One of the most deceptively simple tomato dishes we enjoyed in the Okanagan Valley was served at Miradoro, the glass-walled restaurant hanging off a hillside at Tinhorn Creek Vineyards along the Golden Mile in Oliver, British Columbia. Winemaker Sandra Oldfield makes some terrific wines from the steep vineyards, but the folks at Tinhorn Creek sensibly went into business with restaurateur Manuel Ferreira, who also operates the celebrated Le Gavroche in Vancouver. Executive chef Jeff Van Geest’s menus mate perfectly with Sandra Oldfield’s wines.
Pat was looking for a light dish at lunch and Manuel suggested that she try the garganelli with charred heirloom tomato, basil, lemon, and asiago. It was … a revelation. It’s hard to believe that such simple ingredients could create such a sophisticated dish. As Manuel explained, the tomatoes are quickly roasted in a hot oven, then topped with fresh hot pasta, a few basil leaves, a squeeze of lemon, and some shavings of Asiago cheese. It really doesn’t need a printed recipe.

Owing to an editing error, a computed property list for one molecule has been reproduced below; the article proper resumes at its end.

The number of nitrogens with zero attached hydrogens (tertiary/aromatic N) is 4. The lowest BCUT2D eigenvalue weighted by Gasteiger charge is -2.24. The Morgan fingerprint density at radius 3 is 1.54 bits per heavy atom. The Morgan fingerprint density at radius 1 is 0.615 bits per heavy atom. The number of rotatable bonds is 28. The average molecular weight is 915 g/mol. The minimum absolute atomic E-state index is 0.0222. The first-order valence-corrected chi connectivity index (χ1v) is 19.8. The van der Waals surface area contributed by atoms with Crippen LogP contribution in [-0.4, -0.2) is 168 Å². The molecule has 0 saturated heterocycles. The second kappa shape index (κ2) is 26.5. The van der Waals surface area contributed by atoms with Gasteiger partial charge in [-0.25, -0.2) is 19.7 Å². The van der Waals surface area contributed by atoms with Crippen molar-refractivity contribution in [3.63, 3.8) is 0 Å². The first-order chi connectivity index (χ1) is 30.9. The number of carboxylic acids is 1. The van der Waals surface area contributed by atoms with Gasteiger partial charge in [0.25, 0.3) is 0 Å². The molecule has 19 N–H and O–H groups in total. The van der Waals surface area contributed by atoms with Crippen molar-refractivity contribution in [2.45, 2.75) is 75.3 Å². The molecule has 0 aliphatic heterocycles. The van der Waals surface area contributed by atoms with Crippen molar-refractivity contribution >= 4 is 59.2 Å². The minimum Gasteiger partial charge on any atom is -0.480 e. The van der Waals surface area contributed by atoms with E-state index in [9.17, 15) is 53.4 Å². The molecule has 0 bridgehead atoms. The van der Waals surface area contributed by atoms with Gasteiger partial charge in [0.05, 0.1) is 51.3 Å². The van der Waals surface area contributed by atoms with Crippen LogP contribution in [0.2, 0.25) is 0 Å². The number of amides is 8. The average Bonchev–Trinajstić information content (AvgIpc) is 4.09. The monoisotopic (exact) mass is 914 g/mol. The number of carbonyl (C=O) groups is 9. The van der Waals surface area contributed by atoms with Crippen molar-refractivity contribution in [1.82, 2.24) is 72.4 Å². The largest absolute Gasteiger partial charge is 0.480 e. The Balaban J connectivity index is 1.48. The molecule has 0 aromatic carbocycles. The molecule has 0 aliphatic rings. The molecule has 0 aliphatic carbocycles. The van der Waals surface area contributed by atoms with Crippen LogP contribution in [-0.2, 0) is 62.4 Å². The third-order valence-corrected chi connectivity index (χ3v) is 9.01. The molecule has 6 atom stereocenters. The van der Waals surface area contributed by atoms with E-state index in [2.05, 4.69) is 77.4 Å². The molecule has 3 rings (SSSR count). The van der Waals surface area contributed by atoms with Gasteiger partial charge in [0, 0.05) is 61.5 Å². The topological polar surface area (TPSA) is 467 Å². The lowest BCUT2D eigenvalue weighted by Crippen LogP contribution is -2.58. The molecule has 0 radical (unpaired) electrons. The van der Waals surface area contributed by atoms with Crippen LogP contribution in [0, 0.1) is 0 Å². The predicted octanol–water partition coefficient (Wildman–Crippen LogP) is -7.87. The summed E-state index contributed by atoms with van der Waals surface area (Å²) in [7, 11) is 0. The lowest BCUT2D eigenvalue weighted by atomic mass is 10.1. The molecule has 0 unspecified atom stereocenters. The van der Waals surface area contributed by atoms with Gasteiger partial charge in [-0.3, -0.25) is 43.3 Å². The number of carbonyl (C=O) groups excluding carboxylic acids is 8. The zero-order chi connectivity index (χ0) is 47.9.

The diner gets to participate in completing the dish. Pulling the skin off the tomatoes creates a sauce that coats the pasta. We’ve been trying it with various pastas and various tomatoes. A firm-fleshed, dead-ripe tomato works best, and a delicate pasta (no whole wheat!) lets the flavors sing. We enjoyed the dish at Miradoro with Sandra’s Oldfield Series 2Bench Rosé, which she makes from 100 percent Cabernet Franc grapes. It’s a real West Coast rosé, fresh and crisp with striking strawberry notes. At home we opt for a Pinot Grigio delle Venezie that’s harvested a little early to preserve a bracing acidity.